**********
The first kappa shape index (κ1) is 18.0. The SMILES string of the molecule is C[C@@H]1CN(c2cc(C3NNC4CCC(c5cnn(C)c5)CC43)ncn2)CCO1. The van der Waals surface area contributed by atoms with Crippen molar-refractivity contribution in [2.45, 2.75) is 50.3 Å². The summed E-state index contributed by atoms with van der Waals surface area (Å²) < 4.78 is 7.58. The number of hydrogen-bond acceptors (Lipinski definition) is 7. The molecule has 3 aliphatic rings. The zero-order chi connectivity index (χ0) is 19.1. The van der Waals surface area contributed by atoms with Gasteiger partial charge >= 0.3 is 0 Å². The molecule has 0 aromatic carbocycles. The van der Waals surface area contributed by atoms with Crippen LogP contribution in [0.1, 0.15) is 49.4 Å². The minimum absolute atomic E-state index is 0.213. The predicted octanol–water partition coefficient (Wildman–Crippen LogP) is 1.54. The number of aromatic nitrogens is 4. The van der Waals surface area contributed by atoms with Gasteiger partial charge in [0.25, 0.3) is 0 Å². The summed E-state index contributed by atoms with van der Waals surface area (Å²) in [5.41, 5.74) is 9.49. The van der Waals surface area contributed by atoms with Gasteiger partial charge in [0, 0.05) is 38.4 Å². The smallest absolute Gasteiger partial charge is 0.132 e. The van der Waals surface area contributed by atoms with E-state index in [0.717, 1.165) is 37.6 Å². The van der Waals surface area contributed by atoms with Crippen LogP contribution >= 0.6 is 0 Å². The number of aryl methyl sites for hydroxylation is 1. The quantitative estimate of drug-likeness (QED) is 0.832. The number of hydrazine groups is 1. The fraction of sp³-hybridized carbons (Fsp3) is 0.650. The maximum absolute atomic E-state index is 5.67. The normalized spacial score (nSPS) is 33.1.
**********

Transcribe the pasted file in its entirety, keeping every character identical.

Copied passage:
The first kappa shape index (κ1) is 18.0. The SMILES string of the molecule is C[C@@H]1CN(c2cc(C3NNC4CCC(c5cnn(C)c5)CC43)ncn2)CCO1. The van der Waals surface area contributed by atoms with Crippen molar-refractivity contribution in [2.45, 2.75) is 50.3 Å². The summed E-state index contributed by atoms with van der Waals surface area (Å²) < 4.78 is 7.58. The number of hydrogen-bond acceptors (Lipinski definition) is 7. The molecule has 3 aliphatic rings. The zero-order chi connectivity index (χ0) is 19.1. The van der Waals surface area contributed by atoms with Gasteiger partial charge >= 0.3 is 0 Å². The molecule has 0 aromatic carbocycles. The van der Waals surface area contributed by atoms with Crippen LogP contribution in [0.1, 0.15) is 49.4 Å². The minimum absolute atomic E-state index is 0.213. The predicted octanol–water partition coefficient (Wildman–Crippen LogP) is 1.54. The number of aromatic nitrogens is 4. The van der Waals surface area contributed by atoms with Gasteiger partial charge in [0.25, 0.3) is 0 Å². The summed E-state index contributed by atoms with van der Waals surface area (Å²) in [5.41, 5.74) is 9.49. The van der Waals surface area contributed by atoms with Gasteiger partial charge in [0, 0.05) is 38.4 Å². The smallest absolute Gasteiger partial charge is 0.132 e. The van der Waals surface area contributed by atoms with E-state index in [0.717, 1.165) is 37.6 Å². The van der Waals surface area contributed by atoms with Crippen LogP contribution >= 0.6 is 0 Å². The number of aryl methyl sites for hydroxylation is 1. The quantitative estimate of drug-likeness (QED) is 0.832. The number of hydrazine groups is 1. The fraction of sp³-hybridized carbons (Fsp3) is 0.650. The maximum absolute atomic E-state index is 5.67. The normalized spacial score (nSPS) is 33.1.